US$2.96 per square metre equivalent Sme) in 2009, the price was 6.1%
down on the previous year and 21% lower than the average price of
around US$3.75 per sme which prevailed for much of the 1990s”.The
fall will have serious consequences for apparel suppliers in the USA
and abroad who are struggling against ever diminishing margins ..One
of its main causes was the elimination of safeguard restrictions on
imports from China at the end of 2008. Once supplies were no longer
constrained, imports from China surged in volume by 10.7% – even though
the USA was in recession ..However, the surge was achieved by
slashing prices – at least in the categories which had been subject to
restrictions during 2006-08 ..In the case of men’s and boys’ cotton knitted shirts, the average price of imports from China plunged by 25% in 2009 alone ..In two other categories – men’s and boys’ cotton trousers and women’s and girls’ cotton trousers – it dropped by 20% ..Imports of women’s and girls’ cotton knitted shirts, meanwhile, fell in price by 18% ..”strong>Producers under pressure”/strong> ..The fall in Chinese prices forced other suppliers to follow suit – including those in Vietnam ..In
fact Vietnamese clothing prices dropped for the first time since 2000 –
which serves to indicate the pressure that Vietnamese producers are
under ..At US$3.14 per sme, the average price of clothing imports from Vietnam was at its lowest level since 2002 ..Furthermore,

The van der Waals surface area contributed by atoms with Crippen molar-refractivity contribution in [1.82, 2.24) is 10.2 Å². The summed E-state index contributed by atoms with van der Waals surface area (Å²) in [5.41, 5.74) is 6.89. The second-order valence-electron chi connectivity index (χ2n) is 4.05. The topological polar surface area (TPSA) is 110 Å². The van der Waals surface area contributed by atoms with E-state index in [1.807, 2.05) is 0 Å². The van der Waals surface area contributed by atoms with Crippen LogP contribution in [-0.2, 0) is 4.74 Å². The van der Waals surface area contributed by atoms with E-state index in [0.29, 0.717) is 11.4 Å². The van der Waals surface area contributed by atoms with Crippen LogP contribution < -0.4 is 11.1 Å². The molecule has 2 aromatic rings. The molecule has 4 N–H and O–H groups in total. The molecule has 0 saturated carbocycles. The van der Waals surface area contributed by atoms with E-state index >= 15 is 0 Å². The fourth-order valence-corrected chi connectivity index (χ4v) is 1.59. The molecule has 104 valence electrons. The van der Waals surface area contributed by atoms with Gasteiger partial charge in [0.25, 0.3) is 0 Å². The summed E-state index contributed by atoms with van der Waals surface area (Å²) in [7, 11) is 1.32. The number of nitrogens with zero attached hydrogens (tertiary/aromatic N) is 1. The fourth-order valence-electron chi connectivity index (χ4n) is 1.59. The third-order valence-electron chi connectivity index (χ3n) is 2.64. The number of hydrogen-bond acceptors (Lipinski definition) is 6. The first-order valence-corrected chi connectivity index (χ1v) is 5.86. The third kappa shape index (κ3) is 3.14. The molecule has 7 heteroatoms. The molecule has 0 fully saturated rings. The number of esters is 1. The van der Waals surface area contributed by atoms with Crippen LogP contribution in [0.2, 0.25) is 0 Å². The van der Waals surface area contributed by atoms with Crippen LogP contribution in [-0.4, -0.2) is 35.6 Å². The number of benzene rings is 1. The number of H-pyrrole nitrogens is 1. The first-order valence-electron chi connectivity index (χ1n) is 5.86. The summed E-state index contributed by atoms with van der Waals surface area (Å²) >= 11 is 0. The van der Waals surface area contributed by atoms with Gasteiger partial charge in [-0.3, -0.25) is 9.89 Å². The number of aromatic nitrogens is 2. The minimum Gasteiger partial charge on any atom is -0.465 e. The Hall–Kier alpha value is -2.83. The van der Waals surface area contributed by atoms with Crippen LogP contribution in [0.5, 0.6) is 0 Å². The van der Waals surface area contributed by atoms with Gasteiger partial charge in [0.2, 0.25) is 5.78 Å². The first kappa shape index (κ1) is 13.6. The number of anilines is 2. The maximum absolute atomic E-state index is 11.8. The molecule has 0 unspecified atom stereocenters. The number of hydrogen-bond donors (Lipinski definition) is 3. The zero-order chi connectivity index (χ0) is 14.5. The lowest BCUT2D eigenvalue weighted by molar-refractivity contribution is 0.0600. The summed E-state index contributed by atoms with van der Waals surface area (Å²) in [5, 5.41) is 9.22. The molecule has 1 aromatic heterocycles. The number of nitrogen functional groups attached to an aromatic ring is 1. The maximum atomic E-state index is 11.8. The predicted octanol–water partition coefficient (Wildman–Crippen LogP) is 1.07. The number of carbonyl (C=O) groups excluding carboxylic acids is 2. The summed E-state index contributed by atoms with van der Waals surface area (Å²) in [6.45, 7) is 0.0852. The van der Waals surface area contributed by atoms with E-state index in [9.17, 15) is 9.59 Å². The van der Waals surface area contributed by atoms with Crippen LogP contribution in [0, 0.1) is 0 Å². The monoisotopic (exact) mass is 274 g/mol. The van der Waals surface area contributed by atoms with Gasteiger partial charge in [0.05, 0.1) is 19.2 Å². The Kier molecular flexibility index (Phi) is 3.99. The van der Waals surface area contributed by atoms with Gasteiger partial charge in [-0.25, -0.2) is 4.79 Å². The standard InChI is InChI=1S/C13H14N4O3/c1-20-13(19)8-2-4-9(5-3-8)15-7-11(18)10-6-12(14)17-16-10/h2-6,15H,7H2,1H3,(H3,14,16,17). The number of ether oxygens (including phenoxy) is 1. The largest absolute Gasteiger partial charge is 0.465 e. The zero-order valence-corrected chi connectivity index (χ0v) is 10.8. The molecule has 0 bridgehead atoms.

the drop was in sharp contrast to increases between 2000 and 2008 which
saw Vietnamese clothing prices more than double, from US$1.58 per sme
to US$3.42 per sme ..The surge in imports from China and the fall in Chinese prices have had a severe knock-on effect on US suppliers closer to home ..US clothing imports from Mexico and Honduras, for example, fell at double digit rates in 2009 – in both value and volume terms ..Furthermore, the decline in clothing imports from Mexico and Honduras has hit the US textile industry ..This
is because a large portion of imports from Central American and
Caribbean Basin countries are made from US yarns and fabrics whereas
imports from Asian countries have little or no US content ..Not
surprisingly, these circumstances have had a detrimental effect on US
production and, more specifically, on raw cotton usage ..Indeed,
the US Department of Agriculture (USDA) has predicted that the amount
of raw cotton used by US textile mills in the 2009/10 cotton season
will fall to its lowest level in 115 years ..The US industry is hopeful, though, that production will recover as the US economy emerges from recession ..”strong>Sourcing shift”/strong> ..Furthermore, there are signs that the surge in imports from China may be coming to an end as traders look to other sources ..For example, Li and Fung – a major sourcing group based in Hong Kong – is planning to reduce.its dependence on China by shifting some of its sourcing to other countries ..Li
& Fung’s decision has been prompted by rising costs and labour
shortages in China as orders pick up and production recovers ..It
has also been prompted by the possibility that the renminbi (yuan) will
be revalued in response to mounting pressure from the US government ..On top, there is growing protectionist sentiment in the USA which could lead to further restrictions on trade with China ..But there are few signs that buyers will step up their purchases from the USA – or even from Latin America ..Instead, they will shift to countries such as Vietnam and Bangladesh which can supply large volumes at rock bottom prices .